This week at TreeHugger: We discover a wireless camera that isn't depedent on the power grid to keep on taping (and is perfect for spying on your neighbors). Plus, bamboo isn't just for pandas anymore; Doshisha University and Panasonic have created a speaker made with the stuff that offers a more extensive sound range. Sun Microsystems unveiled their new ultra energy-efficient PCs that consume fewer watts than a night light. Finally, we look into a company that claims to be able to recycle ambient energy (like radio waves and energy given off by kitchen microwaves) and use it to power household appliances.
There are lots of cameras out there made for wireless transmission, but this wireless 2.4GHz solar camera and receiver takes it one step further because it's powered by the sun; hence, no plug for power and no wires to speak of. When the camera's passive infrared motion sensor detects motion, images and sound automatically begin transmitting. The camera has adjustable transmission times, but will continue to transmit as long as the infrared eye is triggered, which will be as long as anything is happening within 26 feet. The sun provides all the power needed to keep the camera battery charged during the day and while the camera will work after dark, it does require a minimum light of 3 Lux to be able to see your neighbor's dog digging through your garbage cans.
Back in the good old days, we thought bamboo was just for pandas; we gave up that idea a while ago, and a collaboration between Doshisha University and Panasonic means those cuddly black and white bears are really going to have to learn to share. The University and the electronics manufacturer have put their heads together to create a speaker that uses bamboo fibers instead of something like magnesium, thermoplastic or titatium. Bamboo is much more durable than some other materials currently used in speakers, and it offers a more extensive sound range, too. Don't worry about the pandas, though; bamboo grows fast enough to keep us all in a fresh supply.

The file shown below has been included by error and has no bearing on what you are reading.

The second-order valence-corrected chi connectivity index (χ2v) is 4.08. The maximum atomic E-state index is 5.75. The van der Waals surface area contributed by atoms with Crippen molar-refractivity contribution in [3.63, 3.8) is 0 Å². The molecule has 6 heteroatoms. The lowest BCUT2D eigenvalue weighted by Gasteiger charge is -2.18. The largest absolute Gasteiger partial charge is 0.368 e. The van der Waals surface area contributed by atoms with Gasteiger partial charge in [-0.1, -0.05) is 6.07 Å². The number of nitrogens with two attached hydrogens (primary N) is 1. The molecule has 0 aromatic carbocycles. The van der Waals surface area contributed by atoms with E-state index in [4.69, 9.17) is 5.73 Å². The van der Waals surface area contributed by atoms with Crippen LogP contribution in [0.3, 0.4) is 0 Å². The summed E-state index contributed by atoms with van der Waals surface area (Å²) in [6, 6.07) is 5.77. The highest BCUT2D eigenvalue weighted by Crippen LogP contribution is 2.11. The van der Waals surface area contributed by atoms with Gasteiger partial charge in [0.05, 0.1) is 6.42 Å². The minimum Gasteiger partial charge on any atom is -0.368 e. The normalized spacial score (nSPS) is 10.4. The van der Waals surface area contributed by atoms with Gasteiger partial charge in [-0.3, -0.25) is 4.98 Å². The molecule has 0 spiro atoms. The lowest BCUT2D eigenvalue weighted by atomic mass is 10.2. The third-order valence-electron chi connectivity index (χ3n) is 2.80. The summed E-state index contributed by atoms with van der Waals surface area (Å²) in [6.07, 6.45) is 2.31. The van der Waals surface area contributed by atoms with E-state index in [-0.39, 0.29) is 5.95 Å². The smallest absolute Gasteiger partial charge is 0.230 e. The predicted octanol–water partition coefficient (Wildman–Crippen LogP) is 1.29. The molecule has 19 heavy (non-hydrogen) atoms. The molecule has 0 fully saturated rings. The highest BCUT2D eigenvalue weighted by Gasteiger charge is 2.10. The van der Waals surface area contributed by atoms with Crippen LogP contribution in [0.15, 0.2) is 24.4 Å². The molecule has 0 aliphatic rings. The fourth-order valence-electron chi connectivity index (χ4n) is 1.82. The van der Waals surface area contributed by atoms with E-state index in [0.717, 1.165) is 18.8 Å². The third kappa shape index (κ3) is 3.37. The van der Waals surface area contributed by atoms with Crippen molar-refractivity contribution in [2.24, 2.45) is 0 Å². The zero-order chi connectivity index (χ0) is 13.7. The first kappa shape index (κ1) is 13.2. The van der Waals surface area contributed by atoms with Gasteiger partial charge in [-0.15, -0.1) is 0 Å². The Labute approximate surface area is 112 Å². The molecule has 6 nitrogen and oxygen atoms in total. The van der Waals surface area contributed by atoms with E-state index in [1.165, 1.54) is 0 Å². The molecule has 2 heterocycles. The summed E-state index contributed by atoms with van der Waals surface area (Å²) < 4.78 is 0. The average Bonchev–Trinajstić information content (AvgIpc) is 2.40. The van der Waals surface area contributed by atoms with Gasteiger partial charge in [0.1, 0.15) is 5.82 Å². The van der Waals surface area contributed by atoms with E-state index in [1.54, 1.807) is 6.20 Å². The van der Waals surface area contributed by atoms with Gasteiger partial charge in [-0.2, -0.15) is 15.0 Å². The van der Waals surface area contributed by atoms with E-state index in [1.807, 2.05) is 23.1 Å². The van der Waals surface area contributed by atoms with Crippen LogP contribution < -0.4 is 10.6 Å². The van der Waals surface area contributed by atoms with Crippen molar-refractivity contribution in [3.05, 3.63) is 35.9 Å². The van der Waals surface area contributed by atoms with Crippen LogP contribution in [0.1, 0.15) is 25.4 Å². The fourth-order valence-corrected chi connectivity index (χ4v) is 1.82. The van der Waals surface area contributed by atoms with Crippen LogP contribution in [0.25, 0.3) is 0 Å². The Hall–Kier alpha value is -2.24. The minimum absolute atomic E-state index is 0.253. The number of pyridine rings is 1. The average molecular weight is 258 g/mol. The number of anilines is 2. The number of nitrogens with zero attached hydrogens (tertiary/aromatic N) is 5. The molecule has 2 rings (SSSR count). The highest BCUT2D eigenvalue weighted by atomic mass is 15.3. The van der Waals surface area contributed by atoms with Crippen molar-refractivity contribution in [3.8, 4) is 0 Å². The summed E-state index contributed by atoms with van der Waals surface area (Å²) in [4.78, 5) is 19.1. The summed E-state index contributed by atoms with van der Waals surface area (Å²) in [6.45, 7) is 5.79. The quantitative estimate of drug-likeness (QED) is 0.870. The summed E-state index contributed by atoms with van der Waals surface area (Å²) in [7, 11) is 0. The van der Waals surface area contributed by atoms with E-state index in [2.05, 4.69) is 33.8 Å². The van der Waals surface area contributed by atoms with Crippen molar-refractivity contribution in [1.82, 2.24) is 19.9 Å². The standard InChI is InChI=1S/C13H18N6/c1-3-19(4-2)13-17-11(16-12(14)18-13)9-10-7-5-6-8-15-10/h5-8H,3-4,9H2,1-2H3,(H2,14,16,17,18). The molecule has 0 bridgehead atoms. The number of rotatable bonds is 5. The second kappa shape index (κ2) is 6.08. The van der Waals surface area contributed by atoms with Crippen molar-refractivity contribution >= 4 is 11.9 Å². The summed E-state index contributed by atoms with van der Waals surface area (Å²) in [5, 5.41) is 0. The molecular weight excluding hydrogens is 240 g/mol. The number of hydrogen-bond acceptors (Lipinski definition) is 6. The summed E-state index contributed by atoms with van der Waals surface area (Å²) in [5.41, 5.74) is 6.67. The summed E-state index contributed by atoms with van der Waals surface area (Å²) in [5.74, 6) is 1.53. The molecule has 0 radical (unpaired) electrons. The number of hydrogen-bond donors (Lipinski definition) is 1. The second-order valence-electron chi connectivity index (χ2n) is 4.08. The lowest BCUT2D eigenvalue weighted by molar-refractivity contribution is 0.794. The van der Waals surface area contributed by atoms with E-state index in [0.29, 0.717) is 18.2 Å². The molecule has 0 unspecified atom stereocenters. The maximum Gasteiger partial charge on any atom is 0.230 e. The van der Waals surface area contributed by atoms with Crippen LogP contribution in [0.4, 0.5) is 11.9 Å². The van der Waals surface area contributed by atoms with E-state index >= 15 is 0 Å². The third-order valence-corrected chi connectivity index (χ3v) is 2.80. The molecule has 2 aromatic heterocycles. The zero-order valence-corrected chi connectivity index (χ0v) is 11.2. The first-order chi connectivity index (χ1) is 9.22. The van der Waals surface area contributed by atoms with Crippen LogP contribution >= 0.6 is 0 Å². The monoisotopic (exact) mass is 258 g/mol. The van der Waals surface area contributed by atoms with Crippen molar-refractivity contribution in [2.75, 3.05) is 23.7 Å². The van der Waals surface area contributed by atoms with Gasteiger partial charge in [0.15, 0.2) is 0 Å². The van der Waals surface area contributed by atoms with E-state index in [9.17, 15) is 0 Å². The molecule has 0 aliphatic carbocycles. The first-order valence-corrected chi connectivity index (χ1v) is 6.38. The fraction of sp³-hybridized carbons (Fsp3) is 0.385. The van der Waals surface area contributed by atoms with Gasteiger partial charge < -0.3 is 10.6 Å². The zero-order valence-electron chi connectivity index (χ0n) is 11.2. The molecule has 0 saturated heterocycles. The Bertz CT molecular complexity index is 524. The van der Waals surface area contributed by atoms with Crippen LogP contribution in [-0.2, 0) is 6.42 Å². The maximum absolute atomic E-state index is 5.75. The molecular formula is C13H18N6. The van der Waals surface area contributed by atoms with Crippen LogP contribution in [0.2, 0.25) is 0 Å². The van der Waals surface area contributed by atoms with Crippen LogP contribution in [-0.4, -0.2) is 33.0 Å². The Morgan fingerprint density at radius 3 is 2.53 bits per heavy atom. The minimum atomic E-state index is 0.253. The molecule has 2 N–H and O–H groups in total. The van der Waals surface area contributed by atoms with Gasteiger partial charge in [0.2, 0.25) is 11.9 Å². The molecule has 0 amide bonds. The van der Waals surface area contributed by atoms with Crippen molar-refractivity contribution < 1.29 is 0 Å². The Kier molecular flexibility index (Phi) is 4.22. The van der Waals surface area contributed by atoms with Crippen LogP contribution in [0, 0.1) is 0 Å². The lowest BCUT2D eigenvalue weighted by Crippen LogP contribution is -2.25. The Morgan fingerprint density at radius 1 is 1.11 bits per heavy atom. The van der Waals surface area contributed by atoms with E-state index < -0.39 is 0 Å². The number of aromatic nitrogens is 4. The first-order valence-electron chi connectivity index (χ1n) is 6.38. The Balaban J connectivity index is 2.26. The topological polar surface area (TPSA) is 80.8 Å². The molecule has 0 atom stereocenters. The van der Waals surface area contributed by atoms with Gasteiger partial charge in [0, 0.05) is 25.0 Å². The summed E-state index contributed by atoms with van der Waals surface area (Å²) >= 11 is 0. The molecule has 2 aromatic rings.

Sun Microsystems recently unveiled the Sun Ray 2 and Sun Ray 2FS, their latest in super-efficient, low-consumption PCs. In addition to being slim and sexy, the Sun Ray's typical power consumption is very low: approximately four watts, compared to a typical desktop which consumes over 80 watts. Sun also claims that they are virtually immune from virus attacks, although there's no word on whether or not it will play Quake 3.
Lastly, a Hawaiian company named Ambient Micro LLC is developing systems to recycle radio waste. That is, ambient energy from a myriad of sources — cell phones, wireless routers, TVs — anything with a plug, and more. According to Ambient, it's everywhere: "From communications towers to kitchen microwaves, from sunshine to hot sidewalks, energy radiates all around us. But much of it is wasted, like unfinished meals tossed out at a restaurant." Company President Scott Weeker is cautiously optimistic: "Ambient energy is free, clean, natural energy. The bad news is that the amount of energy from these sources is still fairly small. It's not yet practicable to power an electric car or even a laptop. The good news is that the amount of power needed for new devices is dropping rapidly." We're holding out for the bamboo speakers but would settle for a smoke alarm — anything to stop the infernal "low battery" beeping.
TreeHugger's EcoModo appears every Tuesday on Gizmodo.